Last Updated: Tuesday, July 21, 2020

Our community - early years to secondary

What is this?

Through a daily walk or by looking out of a window, children and young people will become more aware of their local area.

Children and young people should talk about their focus on their community in a conversation with parents/carers. Alternatively, this conversation can be with someone you phone or speak to in Gaelic using your computer.

For children at Sgoil Àraich and P1

Here are some activities to do during a daily walk in your local area, or when looking out of the window. Using your senses, what can you see, hear and smell?

Here are some prompts for you to consider when using Gaelic. More information for parents.

  • Discuss rules about keeping safe outside. Ask your child to talk about the rules they have at sgoil àraich or school, for example speaking Gaelic, listening to adults, holding hands and rules for crossing a road. On the walk, talk about road safety with your child. Ask them to look out for places that would help you cross the road safely.
  • Talk about the green cross code. If you can access this link, you may find it useful to read with your child before you leave home:
  • Talk about the types of buildings you can see, for example houses, places of worship, shops and offices. Mention any ways that the buildings you see may be connected to Gaelic. Describe the shape, size and colour of the buildings.
  • Look for objects that help us in our daily lives, for example post boxes, streetlights, pedestrian crossings.
  • Look for people who help us in our local area, for example carers, fire fighters, police officers, refuse collectors, delivery drivers.
  • Look for any signage that is in Gaelic and read these aloud.
  • Observe the traffic. How many bikes, cars, buses, trains pass in a set time? Count these in Gaelic and explore with you child which form of transport you saw most of while out walking?
  • Observe living things you can hear or see whilst walking, or as you sit by a window. For example dogs, cats, birds, insects. Ask questions or describe the appearance of living objects.

For children at P2/P3/P4

During a walk outside, notice as many different features of your local area as you can. In Gaelic, take notes or ask an adult to take notes as you walk. Split your note pad into two parts and see if you can separate what you see into the following two groups:











Built environment - for example buildings like schools, churches and shops. Structures like play-parks, seats, sports pitches and statues.

Natural environment - for example woodlands and fields, or natural areas created by humans, such as parks, flower displays, green areas, ponds, rivers, nature trails.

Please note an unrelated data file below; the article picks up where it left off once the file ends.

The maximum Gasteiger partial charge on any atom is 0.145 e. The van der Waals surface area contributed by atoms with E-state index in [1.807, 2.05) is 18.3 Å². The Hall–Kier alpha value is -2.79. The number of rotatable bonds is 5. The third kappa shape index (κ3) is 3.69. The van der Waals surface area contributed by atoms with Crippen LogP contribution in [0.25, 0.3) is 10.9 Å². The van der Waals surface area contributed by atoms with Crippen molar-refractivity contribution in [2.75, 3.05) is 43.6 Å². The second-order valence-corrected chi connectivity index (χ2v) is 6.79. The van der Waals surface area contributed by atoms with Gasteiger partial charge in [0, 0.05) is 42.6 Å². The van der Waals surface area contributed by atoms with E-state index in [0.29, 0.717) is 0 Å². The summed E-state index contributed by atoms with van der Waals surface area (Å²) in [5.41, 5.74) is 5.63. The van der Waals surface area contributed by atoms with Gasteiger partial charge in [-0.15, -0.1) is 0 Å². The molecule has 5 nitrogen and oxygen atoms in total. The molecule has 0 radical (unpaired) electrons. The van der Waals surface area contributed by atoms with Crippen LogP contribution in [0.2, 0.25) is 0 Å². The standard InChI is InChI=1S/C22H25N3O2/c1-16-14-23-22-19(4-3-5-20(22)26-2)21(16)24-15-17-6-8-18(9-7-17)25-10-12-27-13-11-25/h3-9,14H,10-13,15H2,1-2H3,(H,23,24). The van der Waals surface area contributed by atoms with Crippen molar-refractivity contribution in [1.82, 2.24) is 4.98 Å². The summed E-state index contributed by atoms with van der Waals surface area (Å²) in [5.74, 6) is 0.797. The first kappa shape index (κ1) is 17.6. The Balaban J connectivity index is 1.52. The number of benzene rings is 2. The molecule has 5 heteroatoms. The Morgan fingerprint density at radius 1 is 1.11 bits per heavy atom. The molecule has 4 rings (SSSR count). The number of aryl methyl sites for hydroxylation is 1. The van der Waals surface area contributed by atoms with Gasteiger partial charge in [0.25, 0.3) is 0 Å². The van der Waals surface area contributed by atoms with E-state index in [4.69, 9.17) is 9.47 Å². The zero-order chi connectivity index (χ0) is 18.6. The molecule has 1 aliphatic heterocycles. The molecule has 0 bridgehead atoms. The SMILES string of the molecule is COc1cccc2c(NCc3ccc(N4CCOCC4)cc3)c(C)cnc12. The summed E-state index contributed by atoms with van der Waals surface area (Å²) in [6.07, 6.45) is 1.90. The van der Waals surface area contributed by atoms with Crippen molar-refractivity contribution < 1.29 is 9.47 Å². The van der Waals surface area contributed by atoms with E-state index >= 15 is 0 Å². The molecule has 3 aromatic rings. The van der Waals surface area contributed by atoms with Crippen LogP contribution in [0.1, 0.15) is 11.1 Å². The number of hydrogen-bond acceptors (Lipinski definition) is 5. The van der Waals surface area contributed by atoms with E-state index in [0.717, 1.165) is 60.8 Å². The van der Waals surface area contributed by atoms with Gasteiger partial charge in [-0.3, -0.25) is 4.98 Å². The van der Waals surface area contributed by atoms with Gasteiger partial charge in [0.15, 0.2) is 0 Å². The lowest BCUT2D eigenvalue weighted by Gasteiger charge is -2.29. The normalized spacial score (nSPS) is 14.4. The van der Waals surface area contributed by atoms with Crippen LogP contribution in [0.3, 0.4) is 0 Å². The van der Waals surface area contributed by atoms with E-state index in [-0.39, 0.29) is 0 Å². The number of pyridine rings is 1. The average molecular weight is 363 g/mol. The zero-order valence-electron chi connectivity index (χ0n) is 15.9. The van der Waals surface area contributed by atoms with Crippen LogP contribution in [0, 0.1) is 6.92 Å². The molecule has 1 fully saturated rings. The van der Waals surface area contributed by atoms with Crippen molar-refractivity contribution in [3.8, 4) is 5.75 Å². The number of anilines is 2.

Look at your list. How many built features did you spot? How many natural features did you spot? Is your local area mostly built or mostly natural, or an equal mix of both?

Look at all the features on your list that are built by humans. Why do you think these have been built? How do they help the community?

Look at all the features on your list that are natural. Why do you think these are good for your community? What do these allow those who live in your community to do?

Look at all the features on your list, do any of these have a connection with Gaelic? For example, do the shops sell Gaelic merchandise?

In Gaelic, write a few sentences about the things you like best in your community and why. Write another sentence about what you would like to see improved to make your community better.

Look for any signage that is in Gaelic and read these aloud.

For children at P5/P6/ P7

Explore your local area to find the different places where people live, work, relax and could speak Gaelic. Are there any interesting places to visit near where you live? You might do this with an adult during a walk outdoors. In Gaelic, think of a way to make notes of the information you find. You might create a table or lists.

  • Present the information you have gathered using these four headings live, work, relax and speak Gaelic. You could draw a chart or a diagram, create a poster or make a presentation using technology.
  • Think about your favourite place in your local area. Create a picture of this place and write down why it is special to you.
  • Speak to family, friends and neighbours you know well. Find out what their favourite place is in the local area and their reason why. Take notes during these conversations.
  • Using your notes, compare the information you have collected. Do you notice any similarities or differences? If two or more people had the same favourite place, were their reasons the same?

For young people at S1/S2/S3

This activity encourages young people to think about their local community and decide how well it meets their needs and how it could be improved. It will also help them to think about other young people’s needs.

Below are some tasks that young people should do in Gaelic.

  • Make a list of all of the community buildings and services that are available in your area.
  • Check to see if any community building or service has a link to Gaelic. For example, a Gaelic group may use the building.
  • Are there other services or facilities you would like to see? Devise a short questionnaire that would help you to find out what other young people think.
  • Think about what a brand new community centre or hub might look like – it could be a building, an outside area or a virtual centre.
  • Design a brand new community centre or hub and give reasons for your ideas. Make sure you have thought about the needs of others in your design.
  • Summarise how the brand new community centre or hub will help people develop their fluency in Gaelic.